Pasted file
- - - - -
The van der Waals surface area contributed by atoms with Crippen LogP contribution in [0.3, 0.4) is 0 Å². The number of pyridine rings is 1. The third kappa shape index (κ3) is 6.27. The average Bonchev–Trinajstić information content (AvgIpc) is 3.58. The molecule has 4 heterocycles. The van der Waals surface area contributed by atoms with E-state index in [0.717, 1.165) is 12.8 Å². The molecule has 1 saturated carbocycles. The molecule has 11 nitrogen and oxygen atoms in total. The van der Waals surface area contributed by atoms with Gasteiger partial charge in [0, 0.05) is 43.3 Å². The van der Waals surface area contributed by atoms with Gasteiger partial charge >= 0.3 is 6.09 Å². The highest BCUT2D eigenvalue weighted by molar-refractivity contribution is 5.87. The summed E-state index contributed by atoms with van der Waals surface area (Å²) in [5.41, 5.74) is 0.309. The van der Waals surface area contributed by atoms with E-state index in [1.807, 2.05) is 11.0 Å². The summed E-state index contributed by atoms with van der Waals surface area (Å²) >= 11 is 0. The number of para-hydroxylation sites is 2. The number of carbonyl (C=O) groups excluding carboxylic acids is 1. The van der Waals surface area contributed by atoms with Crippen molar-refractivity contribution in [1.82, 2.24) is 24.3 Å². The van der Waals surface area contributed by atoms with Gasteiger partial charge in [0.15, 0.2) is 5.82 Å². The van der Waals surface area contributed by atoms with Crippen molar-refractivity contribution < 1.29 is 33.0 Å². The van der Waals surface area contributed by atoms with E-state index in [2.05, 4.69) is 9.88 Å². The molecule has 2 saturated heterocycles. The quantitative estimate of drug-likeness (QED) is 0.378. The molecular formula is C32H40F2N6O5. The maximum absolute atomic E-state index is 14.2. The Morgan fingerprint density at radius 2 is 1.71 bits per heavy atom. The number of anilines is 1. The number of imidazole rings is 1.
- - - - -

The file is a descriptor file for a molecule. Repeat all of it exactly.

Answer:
The van der Waals surface area contributed by atoms with Crippen LogP contribution in [0.3, 0.4) is 0 Å². The number of pyridine rings is 1. The third kappa shape index (κ3) is 6.27. The average Bonchev–Trinajstić information content (AvgIpc) is 3.58. The molecule has 4 heterocycles. The van der Waals surface area contributed by atoms with E-state index in [0.717, 1.165) is 12.8 Å². The molecule has 1 saturated carbocycles. The molecule has 11 nitrogen and oxygen atoms in total. The van der Waals surface area contributed by atoms with Gasteiger partial charge in [0, 0.05) is 43.3 Å². The van der Waals surface area contributed by atoms with Gasteiger partial charge >= 0.3 is 6.09 Å². The highest BCUT2D eigenvalue weighted by molar-refractivity contribution is 5.87. The summed E-state index contributed by atoms with van der Waals surface area (Å²) in [5.41, 5.74) is 0.309. The van der Waals surface area contributed by atoms with E-state index in [1.807, 2.05) is 11.0 Å². The summed E-state index contributed by atoms with van der Waals surface area (Å²) >= 11 is 0. The number of para-hydroxylation sites is 2. The number of carbonyl (C=O) groups excluding carboxylic acids is 1. The van der Waals surface area contributed by atoms with Crippen molar-refractivity contribution in [1.82, 2.24) is 24.3 Å². The van der Waals surface area contributed by atoms with Gasteiger partial charge in [0.15, 0.2) is 5.82 Å². The van der Waals surface area contributed by atoms with Crippen molar-refractivity contribution < 1.29 is 33.0 Å². The van der Waals surface area contributed by atoms with E-state index in [2.05, 4.69) is 9.88 Å². The molecule has 2 saturated heterocycles. The quantitative estimate of drug-likeness (QED) is 0.378. The molecular formula is C32H40F2N6O5. The maximum absolute atomic E-state index is 14.2. The Morgan fingerprint density at radius 2 is 1.71 bits per heavy atom. The number of anilines is 1. The number of imidazole rings is 1.